Call me the Derrenbraun of indoor plants, because I’m about to read your mind… at the beginning of the summer, they took many indoor plants outside, and then subconsciously filled the gaps that formed with new plants. Now that the temperatures are dropping, think about how you can put them all back together: not to mention what you do with the half-dozen new plants you just ordered online. Am I right?

I don’t need to channel a mind reader to know that many of us are in this situation right now: Damn, I’ve just taken part in a plant exchange and sale to try to reduce my collection for the coming winter.

First, let’s discuss what to check before bringing existing plants inside. Do a thorough pest check. Snails love to hang out at the bottom of pots, so this is the first place to check. Plonk weevil can also get into indoor plant pots outdoors, so it’s worth checking the Root ball for its characteristic creamy c-shaped maggots. Inspect the leaves – especially the back and any tender new growth- for pests such as spider mites, aphids and thrips, as well as the nooks and crannies of mealy beetles. (And yes, you need a hand lens… as mentioned in issue 11. Each infected plant should be quarantined for a few weeks if possible and treated separately from the rest of your collection.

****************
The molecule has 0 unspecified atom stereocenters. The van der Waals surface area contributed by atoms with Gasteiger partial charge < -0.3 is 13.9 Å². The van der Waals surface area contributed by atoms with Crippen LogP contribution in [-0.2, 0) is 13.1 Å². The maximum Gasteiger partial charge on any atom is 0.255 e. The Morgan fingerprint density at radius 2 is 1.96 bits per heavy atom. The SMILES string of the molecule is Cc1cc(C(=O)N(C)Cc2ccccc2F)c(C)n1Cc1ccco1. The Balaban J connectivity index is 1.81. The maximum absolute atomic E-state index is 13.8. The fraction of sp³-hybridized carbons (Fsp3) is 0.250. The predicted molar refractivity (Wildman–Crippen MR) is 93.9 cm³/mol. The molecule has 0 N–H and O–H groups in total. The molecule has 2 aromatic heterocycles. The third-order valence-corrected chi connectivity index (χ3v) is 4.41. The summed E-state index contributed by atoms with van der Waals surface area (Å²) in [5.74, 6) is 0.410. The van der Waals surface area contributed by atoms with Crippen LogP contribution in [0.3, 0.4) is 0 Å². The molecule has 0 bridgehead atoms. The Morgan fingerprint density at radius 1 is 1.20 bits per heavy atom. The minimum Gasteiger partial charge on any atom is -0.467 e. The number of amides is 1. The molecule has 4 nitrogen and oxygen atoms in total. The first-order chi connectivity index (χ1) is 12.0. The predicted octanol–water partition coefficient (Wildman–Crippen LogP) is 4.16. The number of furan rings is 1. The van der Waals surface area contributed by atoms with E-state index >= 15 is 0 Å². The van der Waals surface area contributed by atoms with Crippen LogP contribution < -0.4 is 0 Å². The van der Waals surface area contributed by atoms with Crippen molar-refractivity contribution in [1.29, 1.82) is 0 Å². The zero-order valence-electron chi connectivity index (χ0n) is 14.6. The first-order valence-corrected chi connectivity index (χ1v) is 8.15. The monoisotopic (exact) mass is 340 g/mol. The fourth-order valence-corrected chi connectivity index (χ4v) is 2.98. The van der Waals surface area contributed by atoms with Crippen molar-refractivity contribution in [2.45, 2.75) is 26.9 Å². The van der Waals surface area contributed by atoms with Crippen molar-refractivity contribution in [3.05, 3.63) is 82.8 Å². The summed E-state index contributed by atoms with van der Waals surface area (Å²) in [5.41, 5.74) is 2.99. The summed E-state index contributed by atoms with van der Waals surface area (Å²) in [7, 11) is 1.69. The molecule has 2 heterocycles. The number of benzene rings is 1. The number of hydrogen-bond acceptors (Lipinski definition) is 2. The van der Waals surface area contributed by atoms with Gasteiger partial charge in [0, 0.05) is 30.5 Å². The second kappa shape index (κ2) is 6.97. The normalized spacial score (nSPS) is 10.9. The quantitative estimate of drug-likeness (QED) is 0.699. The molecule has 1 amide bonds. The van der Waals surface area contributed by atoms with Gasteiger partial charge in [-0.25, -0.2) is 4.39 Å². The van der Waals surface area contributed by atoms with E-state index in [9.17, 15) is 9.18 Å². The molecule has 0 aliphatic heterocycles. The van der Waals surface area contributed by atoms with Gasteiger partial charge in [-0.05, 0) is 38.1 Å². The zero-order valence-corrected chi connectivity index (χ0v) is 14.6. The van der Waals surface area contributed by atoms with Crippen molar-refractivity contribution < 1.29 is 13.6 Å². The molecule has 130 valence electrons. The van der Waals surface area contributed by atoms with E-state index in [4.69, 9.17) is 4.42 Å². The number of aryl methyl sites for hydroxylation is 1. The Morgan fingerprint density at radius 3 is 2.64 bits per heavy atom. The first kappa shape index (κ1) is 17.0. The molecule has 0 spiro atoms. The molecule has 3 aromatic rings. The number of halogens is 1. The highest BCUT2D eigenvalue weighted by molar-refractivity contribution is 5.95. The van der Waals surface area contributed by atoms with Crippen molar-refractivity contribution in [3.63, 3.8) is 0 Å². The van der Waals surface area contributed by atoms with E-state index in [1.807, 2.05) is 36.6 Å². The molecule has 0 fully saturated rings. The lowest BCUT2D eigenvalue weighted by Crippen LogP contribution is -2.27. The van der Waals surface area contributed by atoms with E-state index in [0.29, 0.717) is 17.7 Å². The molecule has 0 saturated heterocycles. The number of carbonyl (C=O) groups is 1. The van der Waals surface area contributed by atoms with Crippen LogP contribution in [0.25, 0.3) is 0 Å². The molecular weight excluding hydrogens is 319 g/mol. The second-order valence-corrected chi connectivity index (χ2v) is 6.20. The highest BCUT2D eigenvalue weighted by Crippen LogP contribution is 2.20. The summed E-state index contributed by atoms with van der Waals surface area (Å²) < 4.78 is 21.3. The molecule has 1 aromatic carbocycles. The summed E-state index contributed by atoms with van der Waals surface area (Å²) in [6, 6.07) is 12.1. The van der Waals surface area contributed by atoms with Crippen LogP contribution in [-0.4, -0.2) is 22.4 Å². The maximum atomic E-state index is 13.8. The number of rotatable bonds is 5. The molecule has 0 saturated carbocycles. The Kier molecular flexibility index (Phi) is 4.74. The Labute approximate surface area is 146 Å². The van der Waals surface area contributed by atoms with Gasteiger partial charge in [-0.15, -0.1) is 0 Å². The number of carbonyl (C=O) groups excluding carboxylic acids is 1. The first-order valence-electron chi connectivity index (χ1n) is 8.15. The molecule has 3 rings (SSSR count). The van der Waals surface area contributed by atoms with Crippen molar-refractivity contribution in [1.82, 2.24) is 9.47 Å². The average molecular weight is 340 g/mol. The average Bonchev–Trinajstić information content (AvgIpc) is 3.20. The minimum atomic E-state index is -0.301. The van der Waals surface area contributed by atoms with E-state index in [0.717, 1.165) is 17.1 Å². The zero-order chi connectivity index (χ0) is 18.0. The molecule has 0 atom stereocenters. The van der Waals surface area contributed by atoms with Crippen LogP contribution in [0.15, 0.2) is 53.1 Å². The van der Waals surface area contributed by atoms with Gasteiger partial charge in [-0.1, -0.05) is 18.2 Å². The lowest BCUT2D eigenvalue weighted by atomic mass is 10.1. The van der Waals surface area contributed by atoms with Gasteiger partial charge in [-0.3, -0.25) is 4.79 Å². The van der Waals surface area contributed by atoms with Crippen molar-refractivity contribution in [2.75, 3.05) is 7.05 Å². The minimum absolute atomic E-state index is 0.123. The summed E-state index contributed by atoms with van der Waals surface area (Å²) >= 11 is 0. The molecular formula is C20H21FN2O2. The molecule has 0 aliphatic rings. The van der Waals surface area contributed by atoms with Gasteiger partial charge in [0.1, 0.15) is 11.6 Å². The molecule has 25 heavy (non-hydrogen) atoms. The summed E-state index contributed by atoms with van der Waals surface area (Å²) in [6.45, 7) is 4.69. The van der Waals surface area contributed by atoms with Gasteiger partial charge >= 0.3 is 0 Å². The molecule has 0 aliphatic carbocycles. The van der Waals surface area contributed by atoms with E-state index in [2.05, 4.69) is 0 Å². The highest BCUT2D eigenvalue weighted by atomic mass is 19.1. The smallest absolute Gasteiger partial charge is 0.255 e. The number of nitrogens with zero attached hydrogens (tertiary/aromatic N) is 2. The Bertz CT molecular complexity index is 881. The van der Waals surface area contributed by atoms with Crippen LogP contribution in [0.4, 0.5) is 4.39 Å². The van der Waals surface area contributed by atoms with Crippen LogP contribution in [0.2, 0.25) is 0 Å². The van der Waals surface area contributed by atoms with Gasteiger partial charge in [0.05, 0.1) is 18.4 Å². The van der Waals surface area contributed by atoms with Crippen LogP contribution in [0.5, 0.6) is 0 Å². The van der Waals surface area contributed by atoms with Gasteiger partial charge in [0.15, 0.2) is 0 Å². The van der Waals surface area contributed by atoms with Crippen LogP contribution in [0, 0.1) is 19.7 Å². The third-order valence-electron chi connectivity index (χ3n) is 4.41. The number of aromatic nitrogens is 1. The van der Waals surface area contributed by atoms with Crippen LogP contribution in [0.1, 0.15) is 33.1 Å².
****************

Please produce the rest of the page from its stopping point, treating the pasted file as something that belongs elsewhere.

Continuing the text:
If the plants have attracted a lot of new shoots, it may be time to prune: if you don’t prune at that time, you may find that they will drop a few leaves as soon as they are indoors, as they will adapt to lower lighting conditions. Keep in mind that pruning plants strongly favors cool growth, which may not be desirable in conditions of decreasing light. So cut gradually and see how the plant reacts.

If a root ball is really overcrowded, consider repotting when the plant is likely to continue growing during the winter – this usually applies to plants in tropical regions. Plants that stop growing in winter should be left until spring, but you can cut the roots to help the plant cope with the winter months.

When it comes to setting everything up – I call it “Tetris autumnal Edition houseplants” -there are no easy answers. Getting inventive with shelves and wall displays helps: Facebook Marketplace is always full of inexpensive (or even free) furniture to maximize your space.

And this is a good Time to ‘Marie Kondo’ your plants: if a specimen no longer brings you joy, it may be time to find a new home for it. There is absolutely nothing to say that you should cling to plants forever, and there is no shame in admitting that you simply do not have the right conditions to allow a particular species to thrive.

Giving houseplants to friends and family, to the local charity shop, to the school classroom or even to a stranger on the street also makes you feel comfortable indoors: I know I’ve done all that. If you make space, you will have free time for your indoor plants this winter and you will make sure that you have room for the newcomers who will suddenly slip into your basket this fall (Yes, that’s when I read your mind again…)